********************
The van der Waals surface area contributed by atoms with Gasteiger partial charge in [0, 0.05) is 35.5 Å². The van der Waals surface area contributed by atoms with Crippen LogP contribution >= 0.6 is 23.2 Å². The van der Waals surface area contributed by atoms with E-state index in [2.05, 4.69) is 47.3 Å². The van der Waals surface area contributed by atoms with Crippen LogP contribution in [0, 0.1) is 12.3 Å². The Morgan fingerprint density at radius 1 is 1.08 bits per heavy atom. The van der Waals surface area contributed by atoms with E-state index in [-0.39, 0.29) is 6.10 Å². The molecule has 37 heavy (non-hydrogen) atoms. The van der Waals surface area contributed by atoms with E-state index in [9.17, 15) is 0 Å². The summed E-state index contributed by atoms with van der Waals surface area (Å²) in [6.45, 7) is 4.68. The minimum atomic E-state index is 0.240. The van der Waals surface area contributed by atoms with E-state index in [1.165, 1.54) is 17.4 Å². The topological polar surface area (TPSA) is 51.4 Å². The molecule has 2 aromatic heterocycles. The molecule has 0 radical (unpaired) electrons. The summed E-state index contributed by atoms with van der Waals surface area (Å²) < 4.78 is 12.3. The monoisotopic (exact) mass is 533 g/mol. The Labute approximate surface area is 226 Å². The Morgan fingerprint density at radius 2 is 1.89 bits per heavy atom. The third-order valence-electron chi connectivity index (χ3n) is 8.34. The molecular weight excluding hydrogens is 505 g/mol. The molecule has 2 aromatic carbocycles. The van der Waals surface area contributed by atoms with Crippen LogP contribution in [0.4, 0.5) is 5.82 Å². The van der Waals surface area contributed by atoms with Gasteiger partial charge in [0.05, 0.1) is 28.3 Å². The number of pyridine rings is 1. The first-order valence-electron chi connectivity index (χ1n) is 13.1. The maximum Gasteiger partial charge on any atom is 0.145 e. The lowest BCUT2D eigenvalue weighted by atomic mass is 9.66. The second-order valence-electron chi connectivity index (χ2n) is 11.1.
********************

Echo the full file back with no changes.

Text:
The van der Waals surface area contributed by atoms with Gasteiger partial charge in [0, 0.05) is 35.5 Å². The van der Waals surface area contributed by atoms with Crippen LogP contribution >= 0.6 is 23.2 Å². The van der Waals surface area contributed by atoms with E-state index in [2.05, 4.69) is 47.3 Å². The van der Waals surface area contributed by atoms with Crippen LogP contribution in [0, 0.1) is 12.3 Å². The Morgan fingerprint density at radius 1 is 1.08 bits per heavy atom. The van der Waals surface area contributed by atoms with E-state index in [-0.39, 0.29) is 6.10 Å². The molecule has 37 heavy (non-hydrogen) atoms. The van der Waals surface area contributed by atoms with E-state index in [9.17, 15) is 0 Å². The summed E-state index contributed by atoms with van der Waals surface area (Å²) in [6.45, 7) is 4.68. The minimum atomic E-state index is 0.240. The van der Waals surface area contributed by atoms with E-state index in [1.165, 1.54) is 17.4 Å². The topological polar surface area (TPSA) is 51.4 Å². The molecule has 2 aromatic heterocycles. The molecule has 0 radical (unpaired) electrons. The summed E-state index contributed by atoms with van der Waals surface area (Å²) < 4.78 is 12.3. The monoisotopic (exact) mass is 533 g/mol. The Labute approximate surface area is 226 Å². The Morgan fingerprint density at radius 2 is 1.89 bits per heavy atom. The third-order valence-electron chi connectivity index (χ3n) is 8.34. The molecular weight excluding hydrogens is 505 g/mol. The molecule has 2 aromatic carbocycles. The van der Waals surface area contributed by atoms with Crippen LogP contribution in [0.4, 0.5) is 5.82 Å². The van der Waals surface area contributed by atoms with Gasteiger partial charge in [0.05, 0.1) is 28.3 Å². The number of pyridine rings is 1. The first-order valence-electron chi connectivity index (χ1n) is 13.1. The maximum Gasteiger partial charge on any atom is 0.145 e. The lowest BCUT2D eigenvalue weighted by atomic mass is 9.66. The second-order valence-electron chi connectivity index (χ2n) is 11.1.